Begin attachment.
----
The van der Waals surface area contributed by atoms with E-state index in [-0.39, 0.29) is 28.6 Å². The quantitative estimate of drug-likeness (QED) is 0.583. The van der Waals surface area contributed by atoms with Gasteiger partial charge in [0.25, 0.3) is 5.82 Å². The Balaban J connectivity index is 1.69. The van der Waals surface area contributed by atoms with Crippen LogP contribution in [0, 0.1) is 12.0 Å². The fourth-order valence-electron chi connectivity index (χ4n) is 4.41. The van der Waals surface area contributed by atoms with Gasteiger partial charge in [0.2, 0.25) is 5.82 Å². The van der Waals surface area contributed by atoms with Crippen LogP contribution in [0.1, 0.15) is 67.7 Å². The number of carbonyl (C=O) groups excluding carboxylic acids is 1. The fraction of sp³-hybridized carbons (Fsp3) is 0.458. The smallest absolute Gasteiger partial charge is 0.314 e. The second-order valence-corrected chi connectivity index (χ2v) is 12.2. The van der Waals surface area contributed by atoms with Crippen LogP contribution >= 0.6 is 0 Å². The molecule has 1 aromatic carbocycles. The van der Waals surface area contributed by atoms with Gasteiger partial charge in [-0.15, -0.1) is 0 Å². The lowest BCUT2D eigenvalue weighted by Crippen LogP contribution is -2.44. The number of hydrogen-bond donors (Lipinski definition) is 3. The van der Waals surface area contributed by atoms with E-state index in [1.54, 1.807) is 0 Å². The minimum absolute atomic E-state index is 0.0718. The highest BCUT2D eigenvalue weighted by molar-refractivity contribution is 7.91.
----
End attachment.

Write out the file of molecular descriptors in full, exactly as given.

The van der Waals surface area contributed by atoms with E-state index in [-0.39, 0.29) is 28.6 Å². The quantitative estimate of drug-likeness (QED) is 0.583. The van der Waals surface area contributed by atoms with Gasteiger partial charge in [0.25, 0.3) is 5.82 Å². The Balaban J connectivity index is 1.69. The van der Waals surface area contributed by atoms with Crippen LogP contribution in [0, 0.1) is 12.0 Å². The fourth-order valence-electron chi connectivity index (χ4n) is 4.41. The van der Waals surface area contributed by atoms with Gasteiger partial charge in [0.2, 0.25) is 5.82 Å². The van der Waals surface area contributed by atoms with Crippen LogP contribution in [0.1, 0.15) is 67.7 Å². The number of carbonyl (C=O) groups excluding carboxylic acids is 1. The fraction of sp³-hybridized carbons (Fsp3) is 0.458. The smallest absolute Gasteiger partial charge is 0.314 e. The second-order valence-corrected chi connectivity index (χ2v) is 12.2. The van der Waals surface area contributed by atoms with Crippen LogP contribution >= 0.6 is 0 Å². The molecule has 1 aromatic carbocycles. The van der Waals surface area contributed by atoms with Gasteiger partial charge in [-0.15, -0.1) is 0 Å². The lowest BCUT2D eigenvalue weighted by Crippen LogP contribution is -2.44. The number of hydrogen-bond donors (Lipinski definition) is 3. The van der Waals surface area contributed by atoms with E-state index in [1.54, 1.807) is 0 Å². The minimum absolute atomic E-state index is 0.0718. The highest BCUT2D eigenvalue weighted by molar-refractivity contribution is 7.91.